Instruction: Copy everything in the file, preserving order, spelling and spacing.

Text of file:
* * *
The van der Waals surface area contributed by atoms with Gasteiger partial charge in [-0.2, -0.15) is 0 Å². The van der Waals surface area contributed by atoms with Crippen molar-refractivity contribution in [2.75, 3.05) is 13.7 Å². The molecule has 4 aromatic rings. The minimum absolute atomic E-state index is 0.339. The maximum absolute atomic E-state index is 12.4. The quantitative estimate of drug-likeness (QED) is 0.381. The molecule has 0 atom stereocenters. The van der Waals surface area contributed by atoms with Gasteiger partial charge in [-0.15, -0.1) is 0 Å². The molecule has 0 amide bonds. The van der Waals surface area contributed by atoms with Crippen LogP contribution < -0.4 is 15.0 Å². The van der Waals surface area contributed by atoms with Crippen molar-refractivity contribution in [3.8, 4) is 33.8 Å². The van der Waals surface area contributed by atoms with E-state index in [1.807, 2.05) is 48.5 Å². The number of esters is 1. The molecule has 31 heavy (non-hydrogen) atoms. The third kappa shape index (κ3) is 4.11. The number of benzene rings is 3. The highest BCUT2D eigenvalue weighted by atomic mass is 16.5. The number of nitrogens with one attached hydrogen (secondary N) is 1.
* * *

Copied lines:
The van der Waals surface area contributed by atoms with Gasteiger partial charge in [-0.2, -0.15) is 0 Å². The van der Waals surface area contributed by atoms with Crippen molar-refractivity contribution in [2.75, 3.05) is 13.7 Å². The molecule has 4 aromatic rings. The minimum absolute atomic E-state index is 0.339. The maximum absolute atomic E-state index is 12.4. The quantitative estimate of drug-likeness (QED) is 0.381. The molecule has 0 atom stereocenters. The van der Waals surface area contributed by atoms with Gasteiger partial charge in [-0.15, -0.1) is 0 Å². The molecule has 0 amide bonds. The van der Waals surface area contributed by atoms with Crippen LogP contribution < -0.4 is 15.0 Å². The van der Waals surface area contributed by atoms with Crippen molar-refractivity contribution in [3.8, 4) is 33.8 Å². The van der Waals surface area contributed by atoms with E-state index in [1.807, 2.05) is 48.5 Å². The number of esters is 1. The molecule has 31 heavy (non-hydrogen) atoms. The third kappa shape index (κ3) is 4.11. The number of benzene rings is 3. The highest BCUT2D eigenvalue weighted by atomic mass is 16.5. The number of nitrogens with one attached hydrogen (secondary N) is 1.